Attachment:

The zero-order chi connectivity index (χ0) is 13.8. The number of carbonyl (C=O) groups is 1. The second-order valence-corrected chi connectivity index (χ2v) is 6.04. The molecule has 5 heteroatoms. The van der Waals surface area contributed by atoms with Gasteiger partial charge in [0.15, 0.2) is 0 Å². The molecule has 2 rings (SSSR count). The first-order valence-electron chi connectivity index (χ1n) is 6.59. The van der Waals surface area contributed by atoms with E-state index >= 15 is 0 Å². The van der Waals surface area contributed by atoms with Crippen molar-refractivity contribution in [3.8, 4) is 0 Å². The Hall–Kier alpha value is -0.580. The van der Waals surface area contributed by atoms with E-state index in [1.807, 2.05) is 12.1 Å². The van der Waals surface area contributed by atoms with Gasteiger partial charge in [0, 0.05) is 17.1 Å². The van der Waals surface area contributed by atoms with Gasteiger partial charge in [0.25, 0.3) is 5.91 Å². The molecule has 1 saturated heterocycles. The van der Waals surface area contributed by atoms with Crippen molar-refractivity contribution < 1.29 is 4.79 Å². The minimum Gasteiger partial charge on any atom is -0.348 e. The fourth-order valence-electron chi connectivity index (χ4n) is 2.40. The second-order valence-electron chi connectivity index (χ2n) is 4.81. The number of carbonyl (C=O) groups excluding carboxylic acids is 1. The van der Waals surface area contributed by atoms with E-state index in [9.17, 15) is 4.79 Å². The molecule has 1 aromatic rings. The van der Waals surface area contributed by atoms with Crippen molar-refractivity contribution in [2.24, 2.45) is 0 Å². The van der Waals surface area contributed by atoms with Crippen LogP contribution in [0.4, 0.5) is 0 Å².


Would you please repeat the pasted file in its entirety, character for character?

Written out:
The zero-order chi connectivity index (χ0) is 13.8. The number of carbonyl (C=O) groups is 1. The second-order valence-corrected chi connectivity index (χ2v) is 6.04. The molecule has 5 heteroatoms. The van der Waals surface area contributed by atoms with Gasteiger partial charge in [0.15, 0.2) is 0 Å². The molecule has 2 rings (SSSR count). The first-order valence-electron chi connectivity index (χ1n) is 6.59. The van der Waals surface area contributed by atoms with E-state index >= 15 is 0 Å². The van der Waals surface area contributed by atoms with Crippen molar-refractivity contribution in [3.8, 4) is 0 Å². The Hall–Kier alpha value is -0.580. The van der Waals surface area contributed by atoms with E-state index in [1.807, 2.05) is 12.1 Å². The van der Waals surface area contributed by atoms with Gasteiger partial charge in [0, 0.05) is 17.1 Å². The van der Waals surface area contributed by atoms with Gasteiger partial charge in [0.25, 0.3) is 5.91 Å². The molecule has 1 saturated heterocycles. The van der Waals surface area contributed by atoms with Crippen molar-refractivity contribution < 1.29 is 4.79 Å². The minimum Gasteiger partial charge on any atom is -0.348 e. The fourth-order valence-electron chi connectivity index (χ4n) is 2.40. The second-order valence-electron chi connectivity index (χ2n) is 4.81. The number of carbonyl (C=O) groups excluding carboxylic acids is 1. The van der Waals surface area contributed by atoms with E-state index in [9.17, 15) is 4.79 Å². The molecule has 1 aromatic rings. The van der Waals surface area contributed by atoms with Crippen molar-refractivity contribution in [2.24, 2.45) is 0 Å². The van der Waals surface area contributed by atoms with Crippen LogP contribution in [0.4, 0.5) is 0 Å².